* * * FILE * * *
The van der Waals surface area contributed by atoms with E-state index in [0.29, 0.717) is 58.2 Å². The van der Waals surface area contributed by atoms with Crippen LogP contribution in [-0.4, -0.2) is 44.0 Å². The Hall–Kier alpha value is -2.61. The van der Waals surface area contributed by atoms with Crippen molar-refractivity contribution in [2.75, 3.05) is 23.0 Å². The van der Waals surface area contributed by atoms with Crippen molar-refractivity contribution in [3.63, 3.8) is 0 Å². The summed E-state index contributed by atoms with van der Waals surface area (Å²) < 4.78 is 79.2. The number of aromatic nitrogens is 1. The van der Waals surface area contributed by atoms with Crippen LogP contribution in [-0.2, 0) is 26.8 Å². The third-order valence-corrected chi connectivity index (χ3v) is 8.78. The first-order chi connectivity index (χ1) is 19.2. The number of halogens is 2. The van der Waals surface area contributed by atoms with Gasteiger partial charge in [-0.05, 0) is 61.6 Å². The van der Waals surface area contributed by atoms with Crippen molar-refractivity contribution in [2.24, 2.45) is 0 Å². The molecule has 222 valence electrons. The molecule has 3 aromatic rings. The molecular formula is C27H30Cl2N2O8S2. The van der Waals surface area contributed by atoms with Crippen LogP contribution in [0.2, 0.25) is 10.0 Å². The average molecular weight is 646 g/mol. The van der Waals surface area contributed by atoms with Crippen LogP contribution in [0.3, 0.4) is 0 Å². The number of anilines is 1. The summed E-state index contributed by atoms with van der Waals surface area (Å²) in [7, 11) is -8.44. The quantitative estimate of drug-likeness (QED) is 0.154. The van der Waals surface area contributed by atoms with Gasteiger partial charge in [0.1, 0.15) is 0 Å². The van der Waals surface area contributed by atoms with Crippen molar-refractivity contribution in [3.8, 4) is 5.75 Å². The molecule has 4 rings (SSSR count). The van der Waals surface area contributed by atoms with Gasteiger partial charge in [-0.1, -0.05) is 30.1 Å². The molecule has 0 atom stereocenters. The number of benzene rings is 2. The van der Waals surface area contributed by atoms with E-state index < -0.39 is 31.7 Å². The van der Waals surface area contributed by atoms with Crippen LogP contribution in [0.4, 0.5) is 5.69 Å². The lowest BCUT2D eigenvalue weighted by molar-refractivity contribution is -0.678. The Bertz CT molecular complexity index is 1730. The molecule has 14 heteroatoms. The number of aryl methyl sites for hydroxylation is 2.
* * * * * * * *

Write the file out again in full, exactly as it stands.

The van der Waals surface area contributed by atoms with E-state index in [0.29, 0.717) is 58.2 Å². The van der Waals surface area contributed by atoms with Crippen LogP contribution in [-0.4, -0.2) is 44.0 Å². The Hall–Kier alpha value is -2.61. The van der Waals surface area contributed by atoms with Crippen molar-refractivity contribution in [2.75, 3.05) is 23.0 Å². The van der Waals surface area contributed by atoms with Crippen molar-refractivity contribution in [3.63, 3.8) is 0 Å². The summed E-state index contributed by atoms with van der Waals surface area (Å²) < 4.78 is 79.2. The number of aromatic nitrogens is 1. The van der Waals surface area contributed by atoms with Crippen LogP contribution in [-0.2, 0) is 26.8 Å². The third-order valence-corrected chi connectivity index (χ3v) is 8.78. The first-order chi connectivity index (χ1) is 19.2. The number of halogens is 2. The van der Waals surface area contributed by atoms with Gasteiger partial charge in [-0.05, 0) is 61.6 Å². The van der Waals surface area contributed by atoms with Crippen molar-refractivity contribution in [2.24, 2.45) is 0 Å². The molecule has 222 valence electrons. The molecule has 3 aromatic rings. The molecular formula is C27H30Cl2N2O8S2. The van der Waals surface area contributed by atoms with Crippen LogP contribution in [0.2, 0.25) is 10.0 Å². The average molecular weight is 646 g/mol. The van der Waals surface area contributed by atoms with Crippen LogP contribution in [0.3, 0.4) is 0 Å². The number of anilines is 1. The summed E-state index contributed by atoms with van der Waals surface area (Å²) in [7, 11) is -8.44. The quantitative estimate of drug-likeness (QED) is 0.154. The van der Waals surface area contributed by atoms with Gasteiger partial charge in [0.1, 0.15) is 0 Å². The van der Waals surface area contributed by atoms with Crippen molar-refractivity contribution in [3.8, 4) is 5.75 Å². The molecule has 4 rings (SSSR count). The van der Waals surface area contributed by atoms with Gasteiger partial charge in [-0.1, -0.05) is 30.1 Å². The molecule has 0 atom stereocenters. The number of benzene rings is 2. The van der Waals surface area contributed by atoms with E-state index < -0.39 is 31.7 Å². The van der Waals surface area contributed by atoms with Crippen LogP contribution in [0.4, 0.5) is 5.69 Å². The lowest BCUT2D eigenvalue weighted by molar-refractivity contribution is -0.678. The Bertz CT molecular complexity index is 1730. The molecule has 14 heteroatoms. The number of aryl methyl sites for hydroxylation is 2.